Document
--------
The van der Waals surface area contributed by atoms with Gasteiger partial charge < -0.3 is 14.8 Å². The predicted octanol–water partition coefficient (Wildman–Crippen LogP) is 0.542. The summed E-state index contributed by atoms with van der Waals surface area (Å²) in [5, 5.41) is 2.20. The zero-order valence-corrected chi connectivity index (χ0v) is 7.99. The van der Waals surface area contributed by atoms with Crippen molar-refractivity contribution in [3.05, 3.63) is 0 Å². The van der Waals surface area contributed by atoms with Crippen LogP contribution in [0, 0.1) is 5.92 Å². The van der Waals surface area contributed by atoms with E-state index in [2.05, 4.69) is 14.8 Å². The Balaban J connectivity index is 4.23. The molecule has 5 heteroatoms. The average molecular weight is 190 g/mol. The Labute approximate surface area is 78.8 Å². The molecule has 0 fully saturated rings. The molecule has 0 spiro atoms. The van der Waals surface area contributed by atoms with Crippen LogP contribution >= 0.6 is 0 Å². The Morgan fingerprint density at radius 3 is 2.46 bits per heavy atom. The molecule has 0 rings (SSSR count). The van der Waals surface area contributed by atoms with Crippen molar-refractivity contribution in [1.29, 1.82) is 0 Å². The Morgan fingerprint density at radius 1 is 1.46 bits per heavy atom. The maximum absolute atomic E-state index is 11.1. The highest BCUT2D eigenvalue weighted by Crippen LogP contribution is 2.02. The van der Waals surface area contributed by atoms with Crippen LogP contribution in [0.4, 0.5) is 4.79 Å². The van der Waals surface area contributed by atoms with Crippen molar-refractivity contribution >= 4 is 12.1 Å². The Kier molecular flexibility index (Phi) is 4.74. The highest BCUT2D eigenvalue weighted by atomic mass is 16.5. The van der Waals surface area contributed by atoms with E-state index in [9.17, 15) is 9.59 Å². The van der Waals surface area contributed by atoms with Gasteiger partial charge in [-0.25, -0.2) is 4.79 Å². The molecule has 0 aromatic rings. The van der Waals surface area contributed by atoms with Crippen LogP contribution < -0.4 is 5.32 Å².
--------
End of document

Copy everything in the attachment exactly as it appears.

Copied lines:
The van der Waals surface area contributed by atoms with Gasteiger partial charge < -0.3 is 14.8 Å². The predicted octanol–water partition coefficient (Wildman–Crippen LogP) is 0.542. The summed E-state index contributed by atoms with van der Waals surface area (Å²) in [5, 5.41) is 2.20. The zero-order valence-corrected chi connectivity index (χ0v) is 7.99. The van der Waals surface area contributed by atoms with Crippen molar-refractivity contribution in [3.05, 3.63) is 0 Å². The van der Waals surface area contributed by atoms with Crippen LogP contribution in [0, 0.1) is 5.92 Å². The van der Waals surface area contributed by atoms with E-state index in [2.05, 4.69) is 14.8 Å². The Balaban J connectivity index is 4.23. The molecule has 5 heteroatoms. The average molecular weight is 190 g/mol. The Labute approximate surface area is 78.8 Å². The molecule has 0 fully saturated rings. The molecule has 0 spiro atoms. The van der Waals surface area contributed by atoms with Crippen LogP contribution >= 0.6 is 0 Å². The Morgan fingerprint density at radius 3 is 2.46 bits per heavy atom. The molecule has 0 rings (SSSR count). The van der Waals surface area contributed by atoms with Crippen molar-refractivity contribution in [1.29, 1.82) is 0 Å². The Morgan fingerprint density at radius 1 is 1.46 bits per heavy atom. The maximum absolute atomic E-state index is 11.1. The highest BCUT2D eigenvalue weighted by Crippen LogP contribution is 2.02. The van der Waals surface area contributed by atoms with Crippen LogP contribution in [0.4, 0.5) is 4.79 Å². The van der Waals surface area contributed by atoms with Crippen molar-refractivity contribution >= 4 is 12.1 Å². The Kier molecular flexibility index (Phi) is 4.74. The highest BCUT2D eigenvalue weighted by atomic mass is 16.5. The van der Waals surface area contributed by atoms with E-state index in [9.17, 15) is 9.59 Å². The van der Waals surface area contributed by atoms with Gasteiger partial charge in [-0.25, -0.2) is 4.79 Å². The molecule has 0 aromatic rings. The van der Waals surface area contributed by atoms with Crippen LogP contribution < -0.4 is 5.32 Å².